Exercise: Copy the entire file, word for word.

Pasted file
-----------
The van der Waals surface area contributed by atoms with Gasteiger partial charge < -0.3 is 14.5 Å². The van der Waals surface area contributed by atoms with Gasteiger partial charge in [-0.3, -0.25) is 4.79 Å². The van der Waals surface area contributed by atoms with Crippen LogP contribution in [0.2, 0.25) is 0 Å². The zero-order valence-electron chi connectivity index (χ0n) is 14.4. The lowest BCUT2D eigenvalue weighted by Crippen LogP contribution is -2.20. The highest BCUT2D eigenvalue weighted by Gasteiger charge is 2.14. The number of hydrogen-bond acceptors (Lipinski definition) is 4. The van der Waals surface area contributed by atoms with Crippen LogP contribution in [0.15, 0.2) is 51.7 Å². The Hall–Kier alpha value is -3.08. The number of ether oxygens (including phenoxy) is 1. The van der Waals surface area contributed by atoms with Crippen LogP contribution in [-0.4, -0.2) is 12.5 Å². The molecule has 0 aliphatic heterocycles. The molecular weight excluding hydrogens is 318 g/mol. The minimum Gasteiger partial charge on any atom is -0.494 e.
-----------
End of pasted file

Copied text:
The van der Waals surface area contributed by atoms with Gasteiger partial charge < -0.3 is 14.5 Å². The van der Waals surface area contributed by atoms with Gasteiger partial charge in [-0.3, -0.25) is 4.79 Å². The van der Waals surface area contributed by atoms with Crippen LogP contribution in [0.2, 0.25) is 0 Å². The zero-order valence-electron chi connectivity index (χ0n) is 14.4. The lowest BCUT2D eigenvalue weighted by Crippen LogP contribution is -2.20. The highest BCUT2D eigenvalue weighted by Gasteiger charge is 2.14. The number of hydrogen-bond acceptors (Lipinski definition) is 4. The van der Waals surface area contributed by atoms with Crippen LogP contribution in [0.15, 0.2) is 51.7 Å². The Hall–Kier alpha value is -3.08. The number of ether oxygens (including phenoxy) is 1. The van der Waals surface area contributed by atoms with Crippen LogP contribution in [-0.4, -0.2) is 12.5 Å². The molecule has 0 aliphatic heterocycles. The molecular weight excluding hydrogens is 318 g/mol. The minimum Gasteiger partial charge on any atom is -0.494 e.